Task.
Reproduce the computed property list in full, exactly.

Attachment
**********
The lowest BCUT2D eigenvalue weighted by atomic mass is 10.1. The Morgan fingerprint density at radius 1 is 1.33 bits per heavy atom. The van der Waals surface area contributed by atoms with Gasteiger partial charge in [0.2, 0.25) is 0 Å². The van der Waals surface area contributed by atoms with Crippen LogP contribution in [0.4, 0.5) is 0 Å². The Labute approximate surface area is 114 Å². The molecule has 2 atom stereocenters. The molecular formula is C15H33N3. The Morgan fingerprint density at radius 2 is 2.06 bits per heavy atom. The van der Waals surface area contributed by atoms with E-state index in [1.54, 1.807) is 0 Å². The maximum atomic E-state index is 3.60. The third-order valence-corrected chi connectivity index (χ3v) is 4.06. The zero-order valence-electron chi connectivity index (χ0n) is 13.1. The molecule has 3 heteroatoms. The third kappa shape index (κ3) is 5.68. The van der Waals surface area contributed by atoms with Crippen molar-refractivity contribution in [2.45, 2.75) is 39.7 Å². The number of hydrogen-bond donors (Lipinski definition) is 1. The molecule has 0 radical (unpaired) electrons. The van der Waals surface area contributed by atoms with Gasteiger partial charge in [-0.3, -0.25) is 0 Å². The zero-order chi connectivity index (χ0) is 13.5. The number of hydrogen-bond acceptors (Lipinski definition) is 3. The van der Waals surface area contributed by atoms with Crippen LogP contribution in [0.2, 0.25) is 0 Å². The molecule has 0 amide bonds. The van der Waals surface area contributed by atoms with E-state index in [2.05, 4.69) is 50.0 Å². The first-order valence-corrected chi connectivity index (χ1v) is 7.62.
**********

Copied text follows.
The lowest BCUT2D eigenvalue weighted by atomic mass is 10.1. The Morgan fingerprint density at radius 1 is 1.33 bits per heavy atom. The van der Waals surface area contributed by atoms with Gasteiger partial charge in [0.2, 0.25) is 0 Å². The van der Waals surface area contributed by atoms with Crippen LogP contribution in [0.4, 0.5) is 0 Å². The Labute approximate surface area is 114 Å². The molecule has 2 atom stereocenters. The molecular formula is C15H33N3. The Morgan fingerprint density at radius 2 is 2.06 bits per heavy atom. The van der Waals surface area contributed by atoms with E-state index in [1.54, 1.807) is 0 Å². The maximum atomic E-state index is 3.60. The third-order valence-corrected chi connectivity index (χ3v) is 4.06. The zero-order valence-electron chi connectivity index (χ0n) is 13.1. The molecule has 3 heteroatoms. The third kappa shape index (κ3) is 5.68. The van der Waals surface area contributed by atoms with Crippen molar-refractivity contribution in [2.45, 2.75) is 39.7 Å². The number of hydrogen-bond donors (Lipinski definition) is 1. The molecule has 0 radical (unpaired) electrons. The van der Waals surface area contributed by atoms with Gasteiger partial charge in [-0.3, -0.25) is 0 Å². The zero-order chi connectivity index (χ0) is 13.5. The number of hydrogen-bond acceptors (Lipinski definition) is 3. The van der Waals surface area contributed by atoms with Crippen LogP contribution in [0.2, 0.25) is 0 Å². The molecule has 0 amide bonds. The van der Waals surface area contributed by atoms with E-state index in [2.05, 4.69) is 50.0 Å². The first-order valence-corrected chi connectivity index (χ1v) is 7.62.